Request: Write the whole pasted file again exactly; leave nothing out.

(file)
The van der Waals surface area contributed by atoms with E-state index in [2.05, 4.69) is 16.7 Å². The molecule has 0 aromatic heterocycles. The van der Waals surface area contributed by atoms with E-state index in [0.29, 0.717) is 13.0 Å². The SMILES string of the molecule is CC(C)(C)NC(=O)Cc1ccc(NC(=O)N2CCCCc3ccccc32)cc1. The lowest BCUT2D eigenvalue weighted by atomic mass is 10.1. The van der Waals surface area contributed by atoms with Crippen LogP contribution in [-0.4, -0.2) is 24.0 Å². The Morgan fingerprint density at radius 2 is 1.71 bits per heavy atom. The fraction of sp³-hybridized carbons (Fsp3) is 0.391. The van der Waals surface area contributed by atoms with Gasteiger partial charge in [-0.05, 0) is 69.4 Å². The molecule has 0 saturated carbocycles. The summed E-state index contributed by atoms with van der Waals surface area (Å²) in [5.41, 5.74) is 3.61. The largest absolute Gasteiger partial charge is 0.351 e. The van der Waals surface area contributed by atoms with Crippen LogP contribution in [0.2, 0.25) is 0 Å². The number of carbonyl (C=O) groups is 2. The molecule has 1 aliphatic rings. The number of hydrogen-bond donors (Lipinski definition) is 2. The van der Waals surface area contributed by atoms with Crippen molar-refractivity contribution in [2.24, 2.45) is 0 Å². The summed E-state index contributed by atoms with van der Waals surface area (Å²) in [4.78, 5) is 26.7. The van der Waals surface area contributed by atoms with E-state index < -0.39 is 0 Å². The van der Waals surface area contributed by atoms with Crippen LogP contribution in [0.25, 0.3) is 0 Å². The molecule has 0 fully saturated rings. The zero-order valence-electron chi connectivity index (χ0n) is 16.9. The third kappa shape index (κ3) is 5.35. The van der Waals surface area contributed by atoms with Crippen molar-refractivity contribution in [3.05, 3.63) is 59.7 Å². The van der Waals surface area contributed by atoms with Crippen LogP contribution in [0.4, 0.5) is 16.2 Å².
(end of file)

The van der Waals surface area contributed by atoms with E-state index in [2.05, 4.69) is 16.7 Å². The molecule has 0 aromatic heterocycles. The van der Waals surface area contributed by atoms with E-state index in [0.29, 0.717) is 13.0 Å². The SMILES string of the molecule is CC(C)(C)NC(=O)Cc1ccc(NC(=O)N2CCCCc3ccccc32)cc1. The lowest BCUT2D eigenvalue weighted by atomic mass is 10.1. The van der Waals surface area contributed by atoms with Crippen LogP contribution in [-0.4, -0.2) is 24.0 Å². The Morgan fingerprint density at radius 2 is 1.71 bits per heavy atom. The fraction of sp³-hybridized carbons (Fsp3) is 0.391. The van der Waals surface area contributed by atoms with Gasteiger partial charge in [-0.05, 0) is 69.4 Å². The molecule has 0 saturated carbocycles. The summed E-state index contributed by atoms with van der Waals surface area (Å²) in [5.41, 5.74) is 3.61. The largest absolute Gasteiger partial charge is 0.351 e. The van der Waals surface area contributed by atoms with Crippen LogP contribution in [0.2, 0.25) is 0 Å². The number of carbonyl (C=O) groups is 2. The molecule has 1 aliphatic rings. The number of hydrogen-bond donors (Lipinski definition) is 2. The van der Waals surface area contributed by atoms with Crippen molar-refractivity contribution in [2.24, 2.45) is 0 Å². The summed E-state index contributed by atoms with van der Waals surface area (Å²) in [4.78, 5) is 26.7. The van der Waals surface area contributed by atoms with E-state index < -0.39 is 0 Å². The van der Waals surface area contributed by atoms with Crippen LogP contribution in [0.25, 0.3) is 0 Å². The molecule has 0 fully saturated rings. The zero-order valence-electron chi connectivity index (χ0n) is 16.9. The third kappa shape index (κ3) is 5.35. The van der Waals surface area contributed by atoms with Crippen molar-refractivity contribution in [3.05, 3.63) is 59.7 Å². The van der Waals surface area contributed by atoms with Crippen LogP contribution in [0.4, 0.5) is 16.2 Å².